However, as I near the completion of graduate school (finally!), thesis deadline and thesis defense soon put the trip into jeopardy. A month before departure, I had started to cancel flights, tours and lodging. Then a miracle occured - I was able to submit my thesis to the committee a week before my initial itinerary, AND most of my committee were away in August such that my defense will likely not occur until September at the earliest. I had the blessing from my supervisor to take 2 weeks off. All of a sudden, I found myself in a fury to rebook everything.
The drama wasn't over yet. On the day of my flight on Aug 28, I took the public transit, a combination of subway and bus, to the airport as I had done many times in the past. On this day, the subway was delayed for 15min and I just missed a bus which further puts me back 30min in total. Upon arriving at the airport, I found congested check-in lines. With Air Canada, you have to print boarding passes and luggage tags at the self-serve kiosk before entering the baggage drop-off line. I missed the baggage cut-off by just 10min, and without my gear, it would be useless going to Peru. In essence, I can't check in my 50lb of gear and I can't get on my flight.
I stayed in another line for another hour just for Air Canada to tell me they don't have an economy-class seats to Lima until Aug 8. Everything was fully booked. However, a quick search online showed a business class one-way flight that would depart the next day. If I were to cancel my trip, I would have lost out close to $1000 in prepaid, non-refundable deposits and flights. If I were to purchase this last minute flight, it would add another $1300 to the trip to my already strained bank account.
I sat on the airport floor at an impasse. I've worked extremely hard to pay for this Peru trip, tutoring almost 5 days a week and even baking cheesecakes every weekend to raise funds at one point. However, I would be unemployed as soon as I finish my graduate program in the next month or so, and the extra $1300 is a month of rent in the future. As I checked back and forth for flights, I saw fewer and fewer available. The decision must be made now and I bit the bullet. I'll just had to tutor much more in the next year to fill in the hole.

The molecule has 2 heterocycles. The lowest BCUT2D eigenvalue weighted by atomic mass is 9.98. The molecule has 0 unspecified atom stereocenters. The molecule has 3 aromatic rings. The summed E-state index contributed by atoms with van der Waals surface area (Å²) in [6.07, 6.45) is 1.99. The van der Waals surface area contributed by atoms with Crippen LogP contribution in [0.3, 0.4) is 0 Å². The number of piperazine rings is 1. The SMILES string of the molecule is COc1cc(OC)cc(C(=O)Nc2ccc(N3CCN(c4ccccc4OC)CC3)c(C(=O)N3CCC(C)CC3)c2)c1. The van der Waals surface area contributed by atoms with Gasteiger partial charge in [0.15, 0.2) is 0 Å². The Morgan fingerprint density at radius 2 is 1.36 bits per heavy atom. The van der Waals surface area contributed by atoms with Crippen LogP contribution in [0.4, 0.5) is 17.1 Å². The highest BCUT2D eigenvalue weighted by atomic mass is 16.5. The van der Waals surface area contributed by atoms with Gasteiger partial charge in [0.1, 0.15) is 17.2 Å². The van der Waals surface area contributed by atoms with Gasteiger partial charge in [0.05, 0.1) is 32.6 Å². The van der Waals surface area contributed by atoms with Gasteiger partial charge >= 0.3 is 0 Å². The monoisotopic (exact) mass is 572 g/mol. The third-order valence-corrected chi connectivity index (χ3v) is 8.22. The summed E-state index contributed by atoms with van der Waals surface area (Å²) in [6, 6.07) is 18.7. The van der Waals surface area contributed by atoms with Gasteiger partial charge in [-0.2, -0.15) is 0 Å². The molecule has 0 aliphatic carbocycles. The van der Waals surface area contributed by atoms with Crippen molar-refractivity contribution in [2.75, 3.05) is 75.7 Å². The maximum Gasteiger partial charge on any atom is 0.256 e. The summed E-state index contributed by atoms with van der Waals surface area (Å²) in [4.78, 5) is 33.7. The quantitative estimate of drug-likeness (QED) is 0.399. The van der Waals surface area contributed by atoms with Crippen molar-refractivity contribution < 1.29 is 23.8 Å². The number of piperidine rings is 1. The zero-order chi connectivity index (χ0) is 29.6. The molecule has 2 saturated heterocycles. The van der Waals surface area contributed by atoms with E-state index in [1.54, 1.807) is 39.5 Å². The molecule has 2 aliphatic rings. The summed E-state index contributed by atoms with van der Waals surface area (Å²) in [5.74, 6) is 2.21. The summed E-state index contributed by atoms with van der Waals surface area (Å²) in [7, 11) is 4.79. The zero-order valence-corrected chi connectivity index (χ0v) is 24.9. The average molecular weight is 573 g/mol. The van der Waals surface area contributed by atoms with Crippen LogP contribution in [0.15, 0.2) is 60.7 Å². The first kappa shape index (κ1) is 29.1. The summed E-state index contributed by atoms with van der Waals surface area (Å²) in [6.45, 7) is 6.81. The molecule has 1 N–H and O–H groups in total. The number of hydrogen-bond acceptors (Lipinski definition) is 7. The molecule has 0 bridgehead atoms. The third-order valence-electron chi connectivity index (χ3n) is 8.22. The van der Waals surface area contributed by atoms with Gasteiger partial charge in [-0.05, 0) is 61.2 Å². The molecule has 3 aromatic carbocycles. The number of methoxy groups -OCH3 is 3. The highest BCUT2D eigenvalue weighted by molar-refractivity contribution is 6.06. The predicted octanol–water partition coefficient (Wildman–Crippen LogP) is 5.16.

Missing this flight also meant I would missed the next day's flight from Lima to Cusco. Another extra $120 later, I pushed the itinerary back a day.
Instead of making the same mistake the day before, I took the taxi to the airport. It's yet another extra $50 that adds to the budget...but I'm not missing the flight twice.
Thankfully, history did not repeat and I got to experience traveling in business class for the first time. The flight connected through San Jose, Costa Rica and our flight to Lima was almost delayed by a wicked storm that thundered for almost 2 hours.
Arriving in Lima at 9pm, I quickly made my way to the hostel and got into bed after 2-days of airport drama.
Aug 30 - official Day 1
Peru has a few low cost national airlines. After reading many reviews online, I feared flight delays and canceled flights by LC Peru as it was one of the worst. However, everything went smoothly and I was in Cusco by 3:30m.
I would stay in Cusco for 2 days and 2 nights to acclimatize to the altitude. It was especially important as I would hike as high as 15000ft in 3 days.
From the Cusco airport to my hostel, I experienced the chaotic traffic of Peru for the first time. Drivers were impatient and it appeared there were little enforcement of traffic laws as cars went every which way the driver wished to travel. When we entered the smaller streets on the hillside, the tight and extremely steep cobble roads often raised my blood pressure as the drivers seemed to navigate through them at rally car speed but with bumper to bumper distances.
Glad to drop off my luggage at the hostel alive and well, I quickly went to the tour company office to pay off outstanding balance, but had a couple hours to burn before my trek briefing.
I took advantage of the soft light at dusk to explore Plaza de Armas in Cusco.
A panorama of the Plaza de Armas.
Returning to the tour office, I was expecting a number of fellow trekkers to gather for our briefing. However, I was the only one present when 8pm arrived. I soon found out we were a small group of 3 initially, but the couple on my trek had to cancel since the wife had severe reaction to the altitude. In essence, I had a private Salkantay trekking tour. My trekking guide, Hugo, explained what to expect for the 4-day tour, and passed me a duffel bag to fill up to 8kg of gear. Anything else I wish to take would have to be carried by me, so I was suggested to only bring the essentials. Temperature could drop to -10C at night for the first night, and at the highest point on the Salkantay Pass it could be close to 0C during the day. Warm clothing would be taking up most of the 8kg on this trip.
Hugo suggested to eat carefully for the next 2 days as I do not wish to get sick just before the trek. He recommended a diet higher in carbs and lower in proteins and fats because the body requires more oxygen to metabolize proteins and fats. For dinner, I orders a very popular Peruvian dish that they seemed to eat any time of the day...the chicken noodle soup.
After dinner, my belongings were strewn across the floor of a 16-person hostel room as essential clothing items were gathered and bare minimum fishing gear was considered before I went to bed.